Patricia S. Bainter, MD
Dr. Bainter is a board-certified ophthalmologist. She received her BA from Pomona College in Claremont, CA, and her MD from the University of Colorado in Denver, CO. She completed an internal medicine internship at St. Joseph Hospital in Denver, CO, followed by an ophthalmology residency and a cornea and external disease fellowship, both at the University of Colorado. She became board certified by the American Board of Ophthalmology in 1998 and recertified in 2008. She is a fellow of the American Academy of Ophthalmology. Dr. Bainter practices general ophthalmology including cataract surgery and management of corneal and anterior segment diseases. She has volunteered in eye clinics in the Dominican Republic and Bosnia. She currently practices at One to One Eye Care in San Diego, CA.
Charles Patrick Davis, MD, PhD
Dr. Charles "Pat" Davis, MD, PhD, is a board certified Emergency Medicine doctor who currently practices as a consultant and staff member for hospitals. He has a PhD in Microbiology (UT at Austin), and the MD (Univ. Texas Medical Branch, Galveston). He is a Clinical Professor (retired) in the Division of Emergency Medicine, UT Health Science Center at San Antonio, and has been the Chief of Emergency Medicine at UT Medical Branch and at UTHSCSA with over 250 publications.
- What is the cornea?
- What are the different types of corneal disease?
- What are the signs and symptoms of corneal disease?
- How is corneal disease diagnosed?
- What is the treatment for corneal disease?
- What are the potential complications of corneal disease?
- Is it possible to prevent corneal disease?
- Find a local Eye Doctor in your town
What is the cornea?
The cornea is the clear tissue at the front and center of the eye. Its transparency permits light to pass into the eye, through the pupil, lens, and onto the retina at the back of the eye. The three major layers that compose the cornea are the outer layer or epithelial layer, the middle layer termed the stroma, and finally a single layer of cells called the endothelium.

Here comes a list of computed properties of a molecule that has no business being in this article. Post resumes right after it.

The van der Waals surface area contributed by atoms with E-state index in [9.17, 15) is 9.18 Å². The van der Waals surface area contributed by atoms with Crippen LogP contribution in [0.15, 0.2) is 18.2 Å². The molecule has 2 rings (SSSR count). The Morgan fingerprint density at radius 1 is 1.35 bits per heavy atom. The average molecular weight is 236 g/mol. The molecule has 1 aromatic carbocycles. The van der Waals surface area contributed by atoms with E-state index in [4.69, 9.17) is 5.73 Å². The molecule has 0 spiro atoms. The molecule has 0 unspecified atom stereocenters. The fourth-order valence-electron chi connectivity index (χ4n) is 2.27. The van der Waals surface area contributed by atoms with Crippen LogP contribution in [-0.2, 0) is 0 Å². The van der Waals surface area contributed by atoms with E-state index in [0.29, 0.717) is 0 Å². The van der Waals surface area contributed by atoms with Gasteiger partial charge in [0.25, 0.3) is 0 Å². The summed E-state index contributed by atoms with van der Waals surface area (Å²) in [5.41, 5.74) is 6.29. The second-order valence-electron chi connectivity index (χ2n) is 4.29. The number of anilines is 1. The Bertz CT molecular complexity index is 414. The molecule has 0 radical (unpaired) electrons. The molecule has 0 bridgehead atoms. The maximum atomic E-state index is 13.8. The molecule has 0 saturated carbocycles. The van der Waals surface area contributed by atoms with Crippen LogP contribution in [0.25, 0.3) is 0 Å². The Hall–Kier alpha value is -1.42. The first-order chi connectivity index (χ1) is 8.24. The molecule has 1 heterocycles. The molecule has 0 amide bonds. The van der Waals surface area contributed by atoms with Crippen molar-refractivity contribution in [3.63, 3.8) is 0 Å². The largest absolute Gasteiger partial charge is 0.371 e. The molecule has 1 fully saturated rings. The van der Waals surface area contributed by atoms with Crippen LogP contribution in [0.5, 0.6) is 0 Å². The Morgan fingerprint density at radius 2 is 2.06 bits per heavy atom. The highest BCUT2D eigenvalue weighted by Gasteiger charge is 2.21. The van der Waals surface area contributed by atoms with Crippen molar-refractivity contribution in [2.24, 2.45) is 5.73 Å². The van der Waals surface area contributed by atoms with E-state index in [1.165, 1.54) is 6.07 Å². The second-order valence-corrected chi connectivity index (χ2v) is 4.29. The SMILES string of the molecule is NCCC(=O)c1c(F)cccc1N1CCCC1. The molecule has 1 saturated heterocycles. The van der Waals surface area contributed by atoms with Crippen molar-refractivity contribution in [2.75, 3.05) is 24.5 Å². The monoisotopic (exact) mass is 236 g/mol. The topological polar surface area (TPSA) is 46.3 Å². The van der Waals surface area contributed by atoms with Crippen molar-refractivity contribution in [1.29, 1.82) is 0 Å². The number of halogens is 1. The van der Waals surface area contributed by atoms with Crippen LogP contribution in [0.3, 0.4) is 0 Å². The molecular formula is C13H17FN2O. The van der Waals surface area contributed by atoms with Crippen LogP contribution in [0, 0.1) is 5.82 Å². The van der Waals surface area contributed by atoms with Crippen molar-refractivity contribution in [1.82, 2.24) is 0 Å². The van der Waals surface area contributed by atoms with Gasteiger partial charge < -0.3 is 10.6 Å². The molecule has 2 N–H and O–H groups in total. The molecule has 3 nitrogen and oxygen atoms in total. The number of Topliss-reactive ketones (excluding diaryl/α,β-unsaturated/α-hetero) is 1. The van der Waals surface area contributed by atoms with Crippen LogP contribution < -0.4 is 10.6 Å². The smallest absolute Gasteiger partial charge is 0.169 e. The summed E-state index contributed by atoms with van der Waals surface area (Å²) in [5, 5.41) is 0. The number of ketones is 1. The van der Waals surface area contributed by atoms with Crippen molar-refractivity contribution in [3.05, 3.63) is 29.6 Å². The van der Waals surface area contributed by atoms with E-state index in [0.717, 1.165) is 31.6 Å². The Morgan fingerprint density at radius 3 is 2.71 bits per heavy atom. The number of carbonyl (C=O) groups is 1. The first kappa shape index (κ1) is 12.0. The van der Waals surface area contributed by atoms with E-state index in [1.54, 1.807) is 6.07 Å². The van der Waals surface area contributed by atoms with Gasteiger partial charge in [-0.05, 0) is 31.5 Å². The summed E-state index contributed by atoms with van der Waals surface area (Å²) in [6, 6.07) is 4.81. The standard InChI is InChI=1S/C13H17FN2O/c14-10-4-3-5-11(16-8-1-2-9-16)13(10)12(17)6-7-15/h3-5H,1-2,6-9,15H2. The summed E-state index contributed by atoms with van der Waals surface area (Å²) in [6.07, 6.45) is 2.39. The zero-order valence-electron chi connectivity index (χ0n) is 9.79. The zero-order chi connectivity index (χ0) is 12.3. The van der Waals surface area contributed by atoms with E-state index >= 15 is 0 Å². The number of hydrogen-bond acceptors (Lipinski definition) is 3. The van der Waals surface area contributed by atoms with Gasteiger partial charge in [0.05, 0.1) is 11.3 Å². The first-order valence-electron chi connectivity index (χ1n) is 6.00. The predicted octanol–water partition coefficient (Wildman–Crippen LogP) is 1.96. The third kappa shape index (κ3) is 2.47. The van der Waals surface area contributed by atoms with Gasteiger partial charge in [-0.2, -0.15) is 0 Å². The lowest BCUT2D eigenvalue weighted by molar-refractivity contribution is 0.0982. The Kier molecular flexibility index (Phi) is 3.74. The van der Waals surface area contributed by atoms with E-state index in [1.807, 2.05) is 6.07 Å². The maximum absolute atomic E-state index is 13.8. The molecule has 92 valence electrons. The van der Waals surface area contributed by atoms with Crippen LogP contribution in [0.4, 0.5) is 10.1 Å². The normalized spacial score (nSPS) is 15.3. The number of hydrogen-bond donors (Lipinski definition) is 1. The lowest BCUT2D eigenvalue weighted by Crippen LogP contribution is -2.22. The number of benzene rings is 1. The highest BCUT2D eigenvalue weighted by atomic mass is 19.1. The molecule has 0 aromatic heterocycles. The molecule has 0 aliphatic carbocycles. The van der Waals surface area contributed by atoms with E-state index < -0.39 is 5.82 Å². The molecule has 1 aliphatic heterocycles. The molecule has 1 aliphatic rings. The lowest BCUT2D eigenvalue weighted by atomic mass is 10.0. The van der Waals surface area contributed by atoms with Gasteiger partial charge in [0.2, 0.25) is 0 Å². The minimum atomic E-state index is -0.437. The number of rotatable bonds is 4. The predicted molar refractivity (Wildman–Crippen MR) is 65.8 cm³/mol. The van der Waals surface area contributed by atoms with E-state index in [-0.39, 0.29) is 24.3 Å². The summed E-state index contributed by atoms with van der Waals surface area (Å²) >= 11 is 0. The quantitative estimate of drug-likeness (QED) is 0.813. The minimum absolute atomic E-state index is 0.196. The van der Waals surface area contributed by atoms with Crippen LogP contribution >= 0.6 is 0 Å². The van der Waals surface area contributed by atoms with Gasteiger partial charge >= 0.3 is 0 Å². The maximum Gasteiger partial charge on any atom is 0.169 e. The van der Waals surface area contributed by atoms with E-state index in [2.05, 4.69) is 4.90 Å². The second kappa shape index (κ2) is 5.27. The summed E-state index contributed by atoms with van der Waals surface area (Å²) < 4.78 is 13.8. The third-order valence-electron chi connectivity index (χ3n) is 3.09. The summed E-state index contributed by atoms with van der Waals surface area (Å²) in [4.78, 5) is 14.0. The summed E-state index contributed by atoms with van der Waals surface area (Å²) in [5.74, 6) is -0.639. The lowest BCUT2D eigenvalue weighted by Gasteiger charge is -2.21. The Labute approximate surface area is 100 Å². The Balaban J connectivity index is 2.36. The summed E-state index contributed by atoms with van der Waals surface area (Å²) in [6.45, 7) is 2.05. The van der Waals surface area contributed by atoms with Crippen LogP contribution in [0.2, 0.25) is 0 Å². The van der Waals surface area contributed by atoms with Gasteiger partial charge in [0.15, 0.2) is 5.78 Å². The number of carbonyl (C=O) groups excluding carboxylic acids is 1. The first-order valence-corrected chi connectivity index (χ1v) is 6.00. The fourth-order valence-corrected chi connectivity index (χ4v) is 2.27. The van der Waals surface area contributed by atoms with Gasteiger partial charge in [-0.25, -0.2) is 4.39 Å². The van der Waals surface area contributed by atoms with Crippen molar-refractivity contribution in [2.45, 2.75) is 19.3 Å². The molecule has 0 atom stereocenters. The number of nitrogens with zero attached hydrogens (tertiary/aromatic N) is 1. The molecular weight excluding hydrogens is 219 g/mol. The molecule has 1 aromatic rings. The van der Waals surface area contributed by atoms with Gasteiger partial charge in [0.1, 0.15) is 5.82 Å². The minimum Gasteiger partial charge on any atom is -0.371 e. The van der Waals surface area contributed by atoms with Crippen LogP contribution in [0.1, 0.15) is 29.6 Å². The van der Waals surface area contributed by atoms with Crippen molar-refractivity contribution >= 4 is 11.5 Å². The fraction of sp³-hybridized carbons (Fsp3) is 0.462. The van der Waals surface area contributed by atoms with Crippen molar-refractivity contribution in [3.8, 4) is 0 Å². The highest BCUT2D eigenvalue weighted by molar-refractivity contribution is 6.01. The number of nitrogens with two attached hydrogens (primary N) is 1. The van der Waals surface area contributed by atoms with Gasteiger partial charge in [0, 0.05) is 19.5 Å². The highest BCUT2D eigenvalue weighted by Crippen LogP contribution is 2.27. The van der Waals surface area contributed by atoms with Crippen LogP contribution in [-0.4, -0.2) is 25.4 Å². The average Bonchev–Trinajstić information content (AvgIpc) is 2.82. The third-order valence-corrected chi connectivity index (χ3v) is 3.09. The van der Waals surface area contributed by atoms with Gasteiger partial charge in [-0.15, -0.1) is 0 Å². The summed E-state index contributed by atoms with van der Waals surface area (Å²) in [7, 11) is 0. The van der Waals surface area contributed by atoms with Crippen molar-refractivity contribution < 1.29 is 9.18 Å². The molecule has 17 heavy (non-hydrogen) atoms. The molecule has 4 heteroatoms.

The curvature of the cornea plays an important role in focusing (refracting or bending) light. The normal cornea is smooth, clear, and tough. It helps protect the eye from infection, dust, and other foreign material.
What are the different types of corneal disease?
There are several conditions that can affect the cornea, including the following examples:
- Bacterial, fungal, or viral keratitis, as well as parasitic diseases
- Abrasions or exposure to toxic chemicals
- Corneal dystrophies and degenerations
- Fuchs' dystrophy and keratoconus
- Autoimmune disorders
- Nutritional deficiencies
- Vitamin A deficiency
- Vernal and atopic keratoconjunctivitis
- Pterygium or benign or malignant cancerous growths on the eye's surface
The cornea can also be damaged secondarily by other eye conditions such as tear film abnormalities (dry eye), eyelid disorders, and glaucoma.
What are the signs and symptoms of corneal disease?
Signs of corneal disease can include redness around the cornea and/or cloudiness within the cornea. Symptoms include
- blurred or cloudy vision,
- sensitivity to light.
Blurred vision may be the result of an irregular tear layer or epithelial layer (as seen in dry eye), scarring (following trauma or infection), deformity of the corneal curvature (as seen in keratoconus), or swelling of the cornea (as seen in Fuchs' dystrophy). Pain and light sensitivity can be quite severe, especially in conditions affecting the outermost layer (epithelium) of the cornea. Examples include traumatic abrasions, infectious ulcers, and erosions from dryness.
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